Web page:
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When you know it's time to go...

Hi friends,


Picture this: you've secured that "cool" job, the one your parents proudly brag about, your friend's envy, and one that fills your personal Instagram with the look of an amazing life. Yet, that is far from the reality— you're underpaid, drained, swamped with work, and your mental well-being? Well, that term is a foreign concept. Balance is an illusion and any off days you scrape together are squandered in bed, attempting to recoup lost sleep. Welcome to my initial years post-college. To be clear, I don't intend to appear unappreciative. I genuinely cherished my time in baseball, marked by countless high points and lifelong friendships. Nevertheless, once I realized I had reached my ceiling at work, I was only sticking around to maintain the image of having the "cool" job.

So let's get into it. You're a woman striving to break into the sports industry. Fresh out of college, you secure a full-time position in Minor League Baseball. Then, a few months later, you're "promoted" to the big leagues and have the opportunity to work for a major-league club. To add to the excitement, that very team goes on to win the World Series during your tenure—fulfilling the ultimate dream for someone who's always aspired to work in sports. That was my reality. So naturally, when I confided in others that I was unhappy and contemplating leaving the organization, I was met with questions and judgmental looks. Why, after all, would I want to leave what seems like a "dream" job? What's more, when I voiced my concerns, I was constantly reminded of how fortunate I was to be in that position, with warnings that if I chose to leave, returning to sports would be nearly impossible. *Cue the eyeroll.*


The following months were filled with self doubt and a sense of being responsible for my problems. I tried to keep it together, convincing myself that I was lucky to be there. I reiterated to myself the "coolness" of the job outweighed the negatives and urged myself to embrace gratitude rather than discontent. Several breakdowns later, it finally hit me that I was staying in my role solely to meet others' expectations and perceptions of me. The charade had gone on long enough, and I reached my breaking point. I came to terms with the reality that I had reached the pinnacle of my position with no prospects for advancement in sight. Moreover, I was dealing with a host of other issues at work, but those details are for another blog post. Ultimately, I decided to make a choice for myself, independent of others' opinions.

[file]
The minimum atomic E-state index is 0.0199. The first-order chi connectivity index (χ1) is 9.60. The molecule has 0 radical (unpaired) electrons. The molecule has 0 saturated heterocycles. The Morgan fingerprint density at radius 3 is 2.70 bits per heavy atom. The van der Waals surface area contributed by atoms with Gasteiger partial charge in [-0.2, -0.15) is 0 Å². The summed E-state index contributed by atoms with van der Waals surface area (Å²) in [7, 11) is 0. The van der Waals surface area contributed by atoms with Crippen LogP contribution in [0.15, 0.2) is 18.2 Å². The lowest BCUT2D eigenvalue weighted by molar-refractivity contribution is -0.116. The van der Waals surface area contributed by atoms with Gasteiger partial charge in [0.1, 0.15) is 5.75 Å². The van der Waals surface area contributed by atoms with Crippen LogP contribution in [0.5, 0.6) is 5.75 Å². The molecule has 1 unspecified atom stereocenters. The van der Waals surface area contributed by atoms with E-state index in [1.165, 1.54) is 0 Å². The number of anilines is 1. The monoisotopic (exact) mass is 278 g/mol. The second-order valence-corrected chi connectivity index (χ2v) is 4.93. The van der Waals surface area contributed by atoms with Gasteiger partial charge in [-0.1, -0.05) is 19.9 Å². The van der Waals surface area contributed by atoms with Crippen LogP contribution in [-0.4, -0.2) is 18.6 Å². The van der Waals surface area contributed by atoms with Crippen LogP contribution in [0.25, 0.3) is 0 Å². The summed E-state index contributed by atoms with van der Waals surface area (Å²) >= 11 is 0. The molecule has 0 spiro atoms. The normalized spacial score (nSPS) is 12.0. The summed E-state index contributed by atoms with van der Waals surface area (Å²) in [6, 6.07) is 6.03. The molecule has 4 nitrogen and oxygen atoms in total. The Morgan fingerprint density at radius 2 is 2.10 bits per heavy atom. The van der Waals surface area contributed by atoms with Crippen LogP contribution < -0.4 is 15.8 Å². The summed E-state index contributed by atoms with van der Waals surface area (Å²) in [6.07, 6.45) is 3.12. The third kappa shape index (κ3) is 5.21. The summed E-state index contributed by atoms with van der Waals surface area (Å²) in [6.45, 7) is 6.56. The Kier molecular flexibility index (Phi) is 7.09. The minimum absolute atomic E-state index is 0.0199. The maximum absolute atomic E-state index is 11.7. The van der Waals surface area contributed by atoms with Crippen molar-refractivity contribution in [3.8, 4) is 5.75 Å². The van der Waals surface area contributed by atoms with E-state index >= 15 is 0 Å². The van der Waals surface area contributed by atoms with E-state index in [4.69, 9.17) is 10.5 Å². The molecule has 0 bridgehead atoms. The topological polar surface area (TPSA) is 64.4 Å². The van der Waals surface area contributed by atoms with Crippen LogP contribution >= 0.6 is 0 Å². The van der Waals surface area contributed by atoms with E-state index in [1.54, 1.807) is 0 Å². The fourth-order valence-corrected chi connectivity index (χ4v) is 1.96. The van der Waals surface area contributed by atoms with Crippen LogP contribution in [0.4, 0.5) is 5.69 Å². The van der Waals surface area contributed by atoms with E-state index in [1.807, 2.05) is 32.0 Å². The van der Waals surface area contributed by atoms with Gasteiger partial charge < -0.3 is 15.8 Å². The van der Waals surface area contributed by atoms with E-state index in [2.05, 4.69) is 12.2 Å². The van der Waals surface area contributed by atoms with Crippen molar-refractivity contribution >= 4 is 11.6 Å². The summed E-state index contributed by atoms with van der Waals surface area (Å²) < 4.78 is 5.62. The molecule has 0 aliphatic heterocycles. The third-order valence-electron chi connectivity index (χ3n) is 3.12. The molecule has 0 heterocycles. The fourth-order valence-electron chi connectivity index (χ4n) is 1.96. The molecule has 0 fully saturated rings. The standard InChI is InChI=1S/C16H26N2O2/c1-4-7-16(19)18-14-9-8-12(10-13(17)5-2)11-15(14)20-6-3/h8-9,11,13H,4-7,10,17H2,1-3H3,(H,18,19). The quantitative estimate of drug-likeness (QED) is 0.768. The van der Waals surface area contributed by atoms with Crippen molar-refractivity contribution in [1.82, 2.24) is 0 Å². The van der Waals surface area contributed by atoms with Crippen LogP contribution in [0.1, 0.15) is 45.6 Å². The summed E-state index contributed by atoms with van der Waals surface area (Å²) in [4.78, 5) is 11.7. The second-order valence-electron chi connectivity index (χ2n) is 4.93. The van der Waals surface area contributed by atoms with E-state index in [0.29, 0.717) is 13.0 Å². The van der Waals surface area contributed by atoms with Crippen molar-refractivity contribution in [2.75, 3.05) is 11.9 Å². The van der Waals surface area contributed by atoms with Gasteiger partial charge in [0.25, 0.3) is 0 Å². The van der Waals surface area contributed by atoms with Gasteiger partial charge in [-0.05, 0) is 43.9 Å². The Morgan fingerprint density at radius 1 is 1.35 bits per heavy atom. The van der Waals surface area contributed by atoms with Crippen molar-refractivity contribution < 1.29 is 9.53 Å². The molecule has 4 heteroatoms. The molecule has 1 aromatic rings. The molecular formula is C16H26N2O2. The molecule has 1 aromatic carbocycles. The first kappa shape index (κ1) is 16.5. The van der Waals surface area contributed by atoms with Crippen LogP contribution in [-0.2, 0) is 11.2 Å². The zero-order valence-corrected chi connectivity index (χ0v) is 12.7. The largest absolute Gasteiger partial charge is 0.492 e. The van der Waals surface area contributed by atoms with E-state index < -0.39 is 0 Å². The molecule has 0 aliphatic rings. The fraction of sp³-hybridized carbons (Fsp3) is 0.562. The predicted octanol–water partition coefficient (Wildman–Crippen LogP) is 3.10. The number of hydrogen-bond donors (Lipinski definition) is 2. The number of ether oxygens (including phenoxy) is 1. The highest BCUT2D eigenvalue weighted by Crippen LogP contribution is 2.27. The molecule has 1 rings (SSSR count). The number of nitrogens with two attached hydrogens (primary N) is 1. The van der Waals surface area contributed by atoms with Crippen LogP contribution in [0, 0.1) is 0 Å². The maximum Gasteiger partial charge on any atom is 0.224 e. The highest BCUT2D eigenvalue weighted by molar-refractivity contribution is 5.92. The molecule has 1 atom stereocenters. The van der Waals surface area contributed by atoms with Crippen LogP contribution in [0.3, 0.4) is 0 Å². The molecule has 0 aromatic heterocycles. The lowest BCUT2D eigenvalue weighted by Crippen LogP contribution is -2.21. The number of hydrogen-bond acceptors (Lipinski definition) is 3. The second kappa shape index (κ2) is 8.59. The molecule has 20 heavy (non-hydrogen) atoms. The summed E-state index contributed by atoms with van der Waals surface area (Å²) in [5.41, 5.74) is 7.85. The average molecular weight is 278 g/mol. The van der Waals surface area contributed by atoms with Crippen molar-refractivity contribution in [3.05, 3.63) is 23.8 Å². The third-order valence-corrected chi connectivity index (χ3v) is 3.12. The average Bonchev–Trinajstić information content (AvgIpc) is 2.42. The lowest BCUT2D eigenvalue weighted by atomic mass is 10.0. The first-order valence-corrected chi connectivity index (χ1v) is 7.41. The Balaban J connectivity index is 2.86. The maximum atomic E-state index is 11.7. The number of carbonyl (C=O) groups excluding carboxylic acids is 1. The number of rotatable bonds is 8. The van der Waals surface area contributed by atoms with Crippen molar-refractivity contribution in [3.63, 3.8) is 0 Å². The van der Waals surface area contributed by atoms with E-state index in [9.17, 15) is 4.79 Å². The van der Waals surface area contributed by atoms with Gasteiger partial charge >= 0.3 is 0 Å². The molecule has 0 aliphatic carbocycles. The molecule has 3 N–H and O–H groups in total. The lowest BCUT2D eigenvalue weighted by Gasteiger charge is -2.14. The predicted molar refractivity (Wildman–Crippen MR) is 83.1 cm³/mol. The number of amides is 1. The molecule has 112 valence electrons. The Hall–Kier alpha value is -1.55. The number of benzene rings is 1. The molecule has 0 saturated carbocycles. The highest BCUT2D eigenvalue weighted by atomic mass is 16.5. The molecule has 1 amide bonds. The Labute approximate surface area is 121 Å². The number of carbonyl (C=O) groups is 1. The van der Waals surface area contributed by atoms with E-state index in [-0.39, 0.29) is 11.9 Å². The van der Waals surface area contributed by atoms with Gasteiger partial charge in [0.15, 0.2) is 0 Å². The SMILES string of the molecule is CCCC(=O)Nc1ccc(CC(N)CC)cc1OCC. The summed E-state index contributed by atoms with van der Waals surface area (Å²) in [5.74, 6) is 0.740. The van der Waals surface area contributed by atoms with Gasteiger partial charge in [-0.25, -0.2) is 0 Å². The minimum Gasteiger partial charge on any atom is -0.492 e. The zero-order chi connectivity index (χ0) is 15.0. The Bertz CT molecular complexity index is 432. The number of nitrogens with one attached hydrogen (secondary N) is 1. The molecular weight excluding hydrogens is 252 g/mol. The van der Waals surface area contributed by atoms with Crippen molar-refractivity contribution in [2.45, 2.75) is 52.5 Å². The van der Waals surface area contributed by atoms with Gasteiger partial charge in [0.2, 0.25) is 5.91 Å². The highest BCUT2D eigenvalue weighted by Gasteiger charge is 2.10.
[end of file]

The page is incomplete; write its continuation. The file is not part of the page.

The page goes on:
Feeling trapped, isolated, and depressed, I took the leap and started applying for other positions. At times, self-doubt occasionally crept back in (ok it happened a lot), but the satisfaction of prioritizing myself over others' perceptions makes it all worth it. While I'm sure that there are still those who view me as crazy for leaving what they consider a "dream" job, what's the value if I'm unhappy, not being challenged, and not learning? And despite those warnings, I have continued to work in the sports industry in roles that I love and that have allowed me to prioritize my own well-being.


To any woman working in or aspiring to work in sports, remember to stay true to your values. Pursue what brings you joy. Strive for balance in your life and never stay in a bad situation for fear of what others will think or to maintain an external facade (cool Instagram pics aren't worth your mental health!). Above all, ignore those who say you can't leave or won't be able to return to the sports industry. They couldn't be more wrong, because you’re awesome and you belong here.






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Sorcha O'Donnell
Sorcha O'Donnell
28 set 2023

This has spoken to me so deeply, how do you decide what is the 'right' choice? In a time when there's absolutely no sense of direction, how do you even know what you want?

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